The purpose of this open-labeled, randomized study is to compare any good and bad effects of using a life-prolonging alpha emitting therapy, radium-223 (Xofigo®), along with a life-prolonging taxane-based chemotherapy, docetaxel, versus using docetaxel alone in men with castration-resistant prostate cancer (CRPC) with bone metastases. This combination aims to address a critical need to improve survival, to delay disease progression, and to relieve pain, preferably with a more favorable safety profile than existing treatments, in this population.
There are currently six active therapies for the treatment of metastatic CRPC (mCRPC). As a standard, most patients will either progress through abiraterone or enzalutamide. After first line therapy for mCRPC, patients will largely be resistant to further androgen receptor (AR) directed therapy. Chemotherapy at this point, using docetaxel, has a well-established role in this clinical context, even after abiraterone and enzalutamide resistance. The other treatment options are radium-223, Sipuleucel-T and cabazitaxel. However, the magnitude of the overall survival benefit is modest for mCRPC.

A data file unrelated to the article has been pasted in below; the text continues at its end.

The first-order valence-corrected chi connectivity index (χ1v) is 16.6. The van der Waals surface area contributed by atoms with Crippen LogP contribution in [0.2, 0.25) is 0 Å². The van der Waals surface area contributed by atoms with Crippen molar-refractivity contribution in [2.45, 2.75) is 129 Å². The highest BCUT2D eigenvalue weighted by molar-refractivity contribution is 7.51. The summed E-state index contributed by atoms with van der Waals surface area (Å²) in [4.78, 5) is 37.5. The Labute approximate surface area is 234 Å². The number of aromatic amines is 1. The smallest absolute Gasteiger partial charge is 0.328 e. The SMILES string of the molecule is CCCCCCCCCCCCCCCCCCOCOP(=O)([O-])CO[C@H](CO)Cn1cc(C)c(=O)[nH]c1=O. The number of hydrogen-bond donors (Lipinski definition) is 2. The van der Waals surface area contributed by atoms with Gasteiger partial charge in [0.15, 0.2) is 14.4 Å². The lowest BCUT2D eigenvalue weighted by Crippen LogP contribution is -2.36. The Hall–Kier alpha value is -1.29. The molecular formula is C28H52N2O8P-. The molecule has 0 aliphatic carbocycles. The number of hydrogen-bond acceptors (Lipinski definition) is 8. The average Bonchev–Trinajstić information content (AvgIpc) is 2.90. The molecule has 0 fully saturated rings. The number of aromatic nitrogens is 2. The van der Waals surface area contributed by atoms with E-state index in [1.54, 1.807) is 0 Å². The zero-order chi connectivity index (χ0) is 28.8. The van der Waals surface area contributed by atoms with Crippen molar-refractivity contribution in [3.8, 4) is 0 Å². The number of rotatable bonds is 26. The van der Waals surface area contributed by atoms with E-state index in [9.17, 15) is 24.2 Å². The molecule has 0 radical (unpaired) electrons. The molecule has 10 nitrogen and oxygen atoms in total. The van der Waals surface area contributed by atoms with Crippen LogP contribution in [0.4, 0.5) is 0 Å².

The hypothesis of targeting both the host organ of metastatic disease with a bone-seeking radiopharmaceutical like radium-223 and targeting the tumor itself with chemotherapy is predicated not only on the concept of multicompartment targeting. These two agents may well also cross-sensitize, as chemotherapy may enhance the effects of the radioactive energy emitted by radium-223, and radium may enhance the cytotoxic effects of chemotherapy. The safety of the sequential administration of full dose docetaxel followed by radium-223 was definitively established in the phase III ALSYMPCA trial (ClinicalTrials.gov Identifier: NCT00699751). The DORA trial was developed in response to promising results from an earlier PCCTC study of radium-223 and docetaxel (ClinicalTrials.gov Identifier: NCT01106352), also led by Dr. Morris. DORA will enroll a maximum of 738 subjects across approximately 30 sites in the US and the Netherlands.
For additional information on the DORA trial please visit ClinicalTrials.gov.